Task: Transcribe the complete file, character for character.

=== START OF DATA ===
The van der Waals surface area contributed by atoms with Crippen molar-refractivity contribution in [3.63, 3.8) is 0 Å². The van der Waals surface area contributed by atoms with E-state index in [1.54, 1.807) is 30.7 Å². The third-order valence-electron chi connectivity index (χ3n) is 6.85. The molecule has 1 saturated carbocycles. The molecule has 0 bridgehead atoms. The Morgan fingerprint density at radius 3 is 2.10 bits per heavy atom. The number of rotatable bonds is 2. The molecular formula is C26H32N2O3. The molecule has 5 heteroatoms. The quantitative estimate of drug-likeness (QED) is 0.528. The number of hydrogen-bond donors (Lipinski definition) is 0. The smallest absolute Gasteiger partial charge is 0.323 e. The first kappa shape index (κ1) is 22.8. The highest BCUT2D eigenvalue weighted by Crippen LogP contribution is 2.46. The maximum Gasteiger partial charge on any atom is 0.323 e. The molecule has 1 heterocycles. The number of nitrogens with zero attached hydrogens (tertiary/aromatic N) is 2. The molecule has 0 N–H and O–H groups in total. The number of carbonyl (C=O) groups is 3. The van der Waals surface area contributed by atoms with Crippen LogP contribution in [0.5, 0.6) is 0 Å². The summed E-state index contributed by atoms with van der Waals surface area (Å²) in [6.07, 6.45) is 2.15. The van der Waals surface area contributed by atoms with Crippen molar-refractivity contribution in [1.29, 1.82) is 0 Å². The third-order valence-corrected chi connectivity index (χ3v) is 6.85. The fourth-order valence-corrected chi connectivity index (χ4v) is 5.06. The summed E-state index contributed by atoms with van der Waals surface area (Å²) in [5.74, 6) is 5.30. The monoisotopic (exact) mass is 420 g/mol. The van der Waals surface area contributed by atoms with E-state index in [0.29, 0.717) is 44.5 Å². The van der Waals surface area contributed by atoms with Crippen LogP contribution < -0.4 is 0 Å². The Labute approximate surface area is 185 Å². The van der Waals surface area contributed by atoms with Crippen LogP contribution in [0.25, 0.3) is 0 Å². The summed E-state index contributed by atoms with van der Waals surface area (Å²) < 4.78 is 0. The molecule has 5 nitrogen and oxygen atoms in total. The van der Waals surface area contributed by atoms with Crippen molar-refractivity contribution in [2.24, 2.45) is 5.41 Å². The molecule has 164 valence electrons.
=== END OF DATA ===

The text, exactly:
The van der Waals surface area contributed by atoms with Crippen molar-refractivity contribution in [3.63, 3.8) is 0 Å². The van der Waals surface area contributed by atoms with E-state index in [1.54, 1.807) is 30.7 Å². The third-order valence-electron chi connectivity index (χ3n) is 6.85. The molecule has 1 saturated carbocycles. The molecule has 0 bridgehead atoms. The Morgan fingerprint density at radius 3 is 2.10 bits per heavy atom. The number of rotatable bonds is 2. The molecular formula is C26H32N2O3. The molecule has 5 heteroatoms. The quantitative estimate of drug-likeness (QED) is 0.528. The number of hydrogen-bond donors (Lipinski definition) is 0. The smallest absolute Gasteiger partial charge is 0.323 e. The first kappa shape index (κ1) is 22.8. The highest BCUT2D eigenvalue weighted by Crippen LogP contribution is 2.46. The maximum Gasteiger partial charge on any atom is 0.323 e. The molecule has 1 heterocycles. The number of nitrogens with zero attached hydrogens (tertiary/aromatic N) is 2. The molecule has 0 N–H and O–H groups in total. The number of carbonyl (C=O) groups is 3. The van der Waals surface area contributed by atoms with Crippen LogP contribution in [0.5, 0.6) is 0 Å². The summed E-state index contributed by atoms with van der Waals surface area (Å²) in [6.07, 6.45) is 2.15. The van der Waals surface area contributed by atoms with Crippen molar-refractivity contribution in [1.29, 1.82) is 0 Å². The third-order valence-corrected chi connectivity index (χ3v) is 6.85. The fourth-order valence-corrected chi connectivity index (χ4v) is 5.06. The summed E-state index contributed by atoms with van der Waals surface area (Å²) in [5.74, 6) is 5.30. The monoisotopic (exact) mass is 420 g/mol. The van der Waals surface area contributed by atoms with E-state index in [0.29, 0.717) is 44.5 Å². The van der Waals surface area contributed by atoms with Crippen LogP contribution < -0.4 is 0 Å². The Labute approximate surface area is 185 Å². The van der Waals surface area contributed by atoms with Crippen LogP contribution in [0.25, 0.3) is 0 Å². The summed E-state index contributed by atoms with van der Waals surface area (Å²) < 4.78 is 0. The molecule has 5 nitrogen and oxygen atoms in total. The van der Waals surface area contributed by atoms with Crippen molar-refractivity contribution in [2.24, 2.45) is 5.41 Å². The molecule has 164 valence electrons.